PFHXs, Used as a Substitute for Banned PFOS and PFOA, Recommended for Global Ban
(Rome, Italy) An U.N. expert committee decided unanimously to recommend a complete global elimination for another toxic fluorinated “forever chemical.” Fluorinated chemicals are widespread pollutants threatening drinking water sources, public health and the occupational health of firefighters. They do not break down in the environment and accumulate in the bodies of wildlife and people. They are used in a wide variety of products, including firefighting foam, waterproofing of textiles, and food packaging, as well as other industrial and consumer applications.
Per- and polyfluoroalkyl substances (PFAS) have received significant public and media attention in the US, EU, and Australia, in part due to their toxicity, extreme persistence, and documented water pollution. However, information about PFAS in other parts of the world is largely lacking and the information which is available is difficult to access.
Over the past few months, IPEN Participating Organizations in twelve Middle Eastern and Asian countries conducted surveys to explore possible PFAS uses and pollution sources, scientific studies and government actions, including under the Stockholm Convention. Countries covered include: Bangladesh, Egypt, India, Indonesia, Japan, Jordan, Lebanon, Malaysia, Nepal, Sri Lanka, Thailand, and Vietnam.
Eggs from chickens that forage around waste yards and plastic burning sites are a risk as they have been found to contain high levels of persistent organic pollutants (POPs).
Studies carried out in Kenya and Tanzania found high levels of POPs in the eggs from such chickens, pointing to an environment polluted with chemicals, including banned and current-use plastic additives and chemicals created from burning plastics.
The study, “Plastic waste poisons the food chain in Kenya and Tanzania” was done to monitor persistent organic contaminants for human health and food.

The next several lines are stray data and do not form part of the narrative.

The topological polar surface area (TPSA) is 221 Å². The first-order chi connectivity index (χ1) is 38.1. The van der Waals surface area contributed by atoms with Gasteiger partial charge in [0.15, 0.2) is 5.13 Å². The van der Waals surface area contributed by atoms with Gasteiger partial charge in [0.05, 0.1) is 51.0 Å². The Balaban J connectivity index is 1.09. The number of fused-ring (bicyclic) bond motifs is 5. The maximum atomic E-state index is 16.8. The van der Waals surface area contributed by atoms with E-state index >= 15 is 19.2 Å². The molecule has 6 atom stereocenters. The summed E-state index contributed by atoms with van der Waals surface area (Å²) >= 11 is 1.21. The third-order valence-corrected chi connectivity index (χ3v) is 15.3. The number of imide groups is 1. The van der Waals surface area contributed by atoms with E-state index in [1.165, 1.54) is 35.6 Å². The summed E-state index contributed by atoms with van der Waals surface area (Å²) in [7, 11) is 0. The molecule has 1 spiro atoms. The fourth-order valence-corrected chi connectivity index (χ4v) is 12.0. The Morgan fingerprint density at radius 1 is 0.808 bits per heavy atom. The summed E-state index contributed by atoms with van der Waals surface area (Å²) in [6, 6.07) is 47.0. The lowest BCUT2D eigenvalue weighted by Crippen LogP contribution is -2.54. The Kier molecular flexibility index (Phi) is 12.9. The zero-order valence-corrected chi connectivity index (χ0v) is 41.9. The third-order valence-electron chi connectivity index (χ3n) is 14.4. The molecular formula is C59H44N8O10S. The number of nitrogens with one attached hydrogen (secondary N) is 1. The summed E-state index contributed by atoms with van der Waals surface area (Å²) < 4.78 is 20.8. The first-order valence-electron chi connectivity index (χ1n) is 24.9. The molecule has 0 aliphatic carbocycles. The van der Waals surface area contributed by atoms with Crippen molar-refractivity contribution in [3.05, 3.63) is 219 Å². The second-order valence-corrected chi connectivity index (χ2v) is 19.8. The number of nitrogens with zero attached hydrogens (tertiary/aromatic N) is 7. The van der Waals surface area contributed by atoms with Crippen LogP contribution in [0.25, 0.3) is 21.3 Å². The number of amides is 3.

In Kenya, the study was done with eggs produced by hens in the vicinity of a school community cooker in Mirema, Nairobi, that burns plastic waste for fuel. In Tanzania, it was carried out with free-range chicken eggs at households in Pugu Kinyamwezi located next to a large municipal solid waste dumpsite on the south-western edge of Dar es Salaam.
The study spearheaded by IPEN and local environment watchdogs — Centre for Environmental Justice and Development (CEJAD) in Kenya and Agenda for Environment and Responsible Development (Agenda) in Tanzania — found the eggs contained dioxins and POPs like brominated flame retardants.
Environmental groups are accusing the Trudeau government of acting in bad faith after it quietly signed a bilateral agreement with the U.S. that could allow it to evade some of its obligations to stop shipping plastic waste to poor countries around the world.
This report gives an overview of the current situation of highly hazardous pesticides (HHPs) in Jordan and describes the national pesticide registration and control policy framework, the pesticides in use in Jordan and general data on volume, threats of pesticide use to public heatlh, and more. It concludes with the recommendations that Jordan needs to:
National Association of Professional Environmentalists (NAPE) carried out this project in Uganda and it involved, among other things, a desk study and field work. The desk study revealed various aspects regarding the use of DDT in the country including where it was used, when it was used and why it was used. The field work involved moving from the office to visit different stakeholders to gather information on DDT and its use in Uganda. Data was collected from Kampala-based institutions, including:
The overall objective of this project was to reveal the ongoing proliferation of DDT pollution in manufacturing and use and cite important non-chemical alternatives to increase pressure for acting on this ongoing use in Uganda, one of the countries that have registered an acceptable purpose for DDT use within the Stockholm Convention.